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United States Department of Agriculture

Agricultural Research Service

Research Project: INCREASING THE COMPETITIVE POSITION OF U.S. SOYBEANS IN GLOBAL MARKETS THROUGH GENETIC DIVERSITY AND PLANT BREEDING Title: Analysis of Quantitative Traits in Two Long-Term Randomly Mated Soybean Populations I. Genetic Variances

Authors
item Recker, Jill -
item Burton, Joseph -
item Cardinal, Andrea -
item Miranda, Lilian

Submitted to: Crop Science
Publication Type: Peer Reviewed Journal
Publication Acceptance Date: November 12, 2012
Publication Date: April 15, 2013
Citation: Recker, J., Burton, J., Cardinal, A., Miranda, L.M. 2013. Analysis of Quantitative Traits in Two Long-Term Randomly Mated Soybean Populations I. Genetic Variances. Crop Science. 53(4)pp. 1375-1383.

Interpretive Summary: Random mating aid by genetic male sterility facilitates the development of populations with a broad genetic base. Populations RSII and RSIII were developed using two diverse sets of parents and were random mated without selection for 26 generations. This long term random mating offers a unique opportunity to study the effects of genetic recombination and natural selection on genetic parameters. Population means, variances, and heritabilities were estimated in both populations. Traits evaluated included: flowering date, maturity date, plant height, lodging score, seed yield, seed weight, protein concentration and oil concentration. The results showed that large genetic variances and heritabilities were maintained. Also, progeny with yields comparable to modern cultivars was obtained from both populations. This study underlines the importance of genetic recombination to produce favorable genetic variation.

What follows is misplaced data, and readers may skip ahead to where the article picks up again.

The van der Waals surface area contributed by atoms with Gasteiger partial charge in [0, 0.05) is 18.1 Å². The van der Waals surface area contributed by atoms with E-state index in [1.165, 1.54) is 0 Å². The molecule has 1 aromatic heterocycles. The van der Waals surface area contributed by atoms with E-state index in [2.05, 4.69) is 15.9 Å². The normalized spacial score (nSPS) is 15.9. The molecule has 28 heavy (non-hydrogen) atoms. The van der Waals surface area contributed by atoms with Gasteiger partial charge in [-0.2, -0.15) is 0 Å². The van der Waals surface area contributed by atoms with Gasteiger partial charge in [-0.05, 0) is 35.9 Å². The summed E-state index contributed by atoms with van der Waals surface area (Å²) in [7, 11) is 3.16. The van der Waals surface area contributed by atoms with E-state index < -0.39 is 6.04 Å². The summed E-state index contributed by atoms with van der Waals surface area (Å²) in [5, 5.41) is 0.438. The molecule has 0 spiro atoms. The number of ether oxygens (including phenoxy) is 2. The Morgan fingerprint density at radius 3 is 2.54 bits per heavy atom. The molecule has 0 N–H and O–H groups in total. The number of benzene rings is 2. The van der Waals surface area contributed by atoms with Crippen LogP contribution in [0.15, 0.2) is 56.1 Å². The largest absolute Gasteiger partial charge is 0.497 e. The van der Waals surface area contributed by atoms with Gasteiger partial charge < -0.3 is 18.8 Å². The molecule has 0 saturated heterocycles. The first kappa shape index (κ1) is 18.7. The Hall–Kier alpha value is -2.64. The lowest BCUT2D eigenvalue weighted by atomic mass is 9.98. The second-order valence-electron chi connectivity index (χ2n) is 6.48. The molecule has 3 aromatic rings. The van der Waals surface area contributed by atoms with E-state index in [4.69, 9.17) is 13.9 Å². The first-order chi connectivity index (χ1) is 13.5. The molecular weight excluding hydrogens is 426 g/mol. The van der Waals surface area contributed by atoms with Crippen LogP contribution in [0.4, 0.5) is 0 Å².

Technical Abstract: The genetic effects of long term random mating and natural selection aided by genetic male sterility were evaluated in two soybean [Glycine max (L.) Merr.] populations: RSII and RSIII. Population means, variances, and heritabilities were estimated to determine the effects of 26 generations of random mating. The 10 % highest yielding lines from each population were selected. Data was collected on flowering date, maturity date, plant height, lodging score, seed yield, seed weight, protein concentration (PC), and oil concentration (OC). RSII had a mean seed yield, PC, and OC of 2163 kg ha-1, 416 g kg-1 and 193 g kg-1 respectively. Entry-mean heritability for seed yield, PC, and OC was estimated at 36%, 68% and 57% respectively. Theoretical response to selection was 183 kg ha-1 and, after selection, the realized gain was 161 kg ha-1. RSIII had a mean seed yield, PC, and OC of 2300 kg ha-1, 416 g kg-1, and 190 g kg-1 respectively. The entry-mean heritability estimates for seed yield, PC, and OC were 57%, 87%, and 91% respectively. Theoretical response to selection was 300 kg ha-1 and, after selection, realized gain was an increase of 139 kg ha-1. Despite not reaching their theoretical yield potential, the best lines from both populations compared well to check cultivars. The significant genetic variances and heritabilities observed demonstrate that the breakage of linkage blocks by long term random mating and natural selection were effective in producing competitive lines.

Last Modified: 11/24/2014
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